Once there, Mom began piling her cart high with wonderful vintage clothing. She unearthed a fabulous beige suit with tasteful western-style embroidery and rivet hole detail. Then she found a mod 60's style pink quilted jumper with a chunky silver industrial belt. Mom spent around $40 on vintage suits and came away with around 5 that she and my sister, Charlotte, can resale for a pretty profit.

I hit the housewares section where I found 16 Fire King 2-tone footed mugs with smoky bottoms. That's 4 sets in the colors orange, avocado green, yellow, and misty blue.

The mugs are in my Etsy Shop right now.

Then I hit the clothing racks too, and found some high end camisoles for me and an assortment of Charlotte Russe, Old Navy, and The Limited, Gap, and Jones New York summer casual shirts for my DD. I spent a total of $42 as well and came away with some wonderful things to wear and some nice vintage glassware for my Etsy shop.

But those were not the finds of the evening! Sharon discovered that no one had purchased the bundled junk jewelry yet. In the display case there were 9 large 14-16" glass vases of junk jewelry. She saw a large and colorful cloisonne rabbit in one jar and decided to purchase them all. She said it was worth the rabbit to see what was in all the jars. It cost her a grand total of $52.00! We weighed it later and it was around 15-18 lbs of jewelry. This is roughly half what you pay for unsorted junk jewelry on, and she didn't have to pay shipping for it either.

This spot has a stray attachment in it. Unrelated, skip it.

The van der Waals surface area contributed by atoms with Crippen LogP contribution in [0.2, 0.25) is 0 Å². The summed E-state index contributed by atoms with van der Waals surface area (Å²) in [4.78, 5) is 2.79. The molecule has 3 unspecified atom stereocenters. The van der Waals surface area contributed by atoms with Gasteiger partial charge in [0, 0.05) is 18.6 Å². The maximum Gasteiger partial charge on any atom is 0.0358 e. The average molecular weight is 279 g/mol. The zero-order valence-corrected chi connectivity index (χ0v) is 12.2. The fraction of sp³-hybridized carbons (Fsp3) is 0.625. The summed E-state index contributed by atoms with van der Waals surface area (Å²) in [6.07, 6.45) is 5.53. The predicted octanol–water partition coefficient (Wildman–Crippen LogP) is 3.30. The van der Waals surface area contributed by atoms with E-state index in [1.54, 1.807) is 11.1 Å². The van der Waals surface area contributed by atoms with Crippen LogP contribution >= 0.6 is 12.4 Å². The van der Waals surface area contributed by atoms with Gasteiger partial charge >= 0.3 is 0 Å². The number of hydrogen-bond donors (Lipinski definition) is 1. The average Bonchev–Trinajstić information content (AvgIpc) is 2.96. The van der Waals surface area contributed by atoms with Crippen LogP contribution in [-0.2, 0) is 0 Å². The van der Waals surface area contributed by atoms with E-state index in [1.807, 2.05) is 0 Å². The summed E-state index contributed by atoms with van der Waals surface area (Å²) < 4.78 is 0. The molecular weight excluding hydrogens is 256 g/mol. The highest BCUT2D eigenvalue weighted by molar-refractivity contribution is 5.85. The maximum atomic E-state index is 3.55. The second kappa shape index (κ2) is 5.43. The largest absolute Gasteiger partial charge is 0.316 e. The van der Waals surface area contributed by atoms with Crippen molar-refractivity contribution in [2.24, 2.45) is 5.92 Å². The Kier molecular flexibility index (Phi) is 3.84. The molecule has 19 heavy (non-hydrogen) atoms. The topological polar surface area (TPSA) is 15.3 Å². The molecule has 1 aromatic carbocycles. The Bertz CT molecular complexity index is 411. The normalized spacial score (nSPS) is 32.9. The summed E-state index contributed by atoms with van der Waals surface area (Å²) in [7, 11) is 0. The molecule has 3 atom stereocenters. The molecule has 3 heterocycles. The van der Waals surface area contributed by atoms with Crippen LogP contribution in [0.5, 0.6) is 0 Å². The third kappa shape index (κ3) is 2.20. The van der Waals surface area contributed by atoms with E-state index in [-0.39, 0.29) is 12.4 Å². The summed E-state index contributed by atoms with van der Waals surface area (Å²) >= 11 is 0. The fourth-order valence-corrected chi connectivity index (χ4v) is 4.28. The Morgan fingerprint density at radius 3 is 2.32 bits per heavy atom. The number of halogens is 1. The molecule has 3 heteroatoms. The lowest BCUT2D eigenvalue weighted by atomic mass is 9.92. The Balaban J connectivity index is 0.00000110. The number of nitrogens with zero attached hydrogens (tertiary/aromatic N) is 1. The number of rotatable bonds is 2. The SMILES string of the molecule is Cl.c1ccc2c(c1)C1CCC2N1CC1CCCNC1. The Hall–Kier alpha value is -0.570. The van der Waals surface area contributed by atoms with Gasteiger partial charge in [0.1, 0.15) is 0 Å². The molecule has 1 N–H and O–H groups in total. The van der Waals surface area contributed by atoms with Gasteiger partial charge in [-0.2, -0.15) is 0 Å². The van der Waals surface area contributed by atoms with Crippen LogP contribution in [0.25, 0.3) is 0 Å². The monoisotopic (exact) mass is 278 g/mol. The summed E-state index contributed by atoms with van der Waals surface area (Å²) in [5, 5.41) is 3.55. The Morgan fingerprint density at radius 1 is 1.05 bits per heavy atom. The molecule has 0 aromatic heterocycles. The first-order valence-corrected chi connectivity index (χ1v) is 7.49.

After getting home around 11:00pm we unloaded our clothing finds and showed them off to each other. Then we cleared the kitchen table and dumped all the jars on the table. For 3 hours we laughed, delighted, examined, and sorted Sharon's grand treasure horde.

Here are the Highlights of her horde:

  • 9 pieces of vintage Mexican Silver Jewlery
  • 1/2 a pair of lovely Miriam Haskel dangle earrings (I wish we had found the other half!)
  • A Venetian glass Italian Designer Necklace by Gloria Alstofo
  • A French-made Le Cordon Bleu watch
  • 4 pretty glass bead woven bracelets.
  • Some fab unsigned vintage and modern pieces
  • 14 oz of ugly, tacky, and plain silver and gold jewelry
  • a ton of cheap junk jewelry (will be recycled, sorted, gifted, and/or re-sold)
We kept everything except the small pile of 'ugly' sterling and gold, which I will get to in tomorrow's post. We finally went to bed dreaming of our treasures and all the fun we had.

I'll try to post pics of the jewelery Tuesday night as soon as I figure out how to get them off my phone.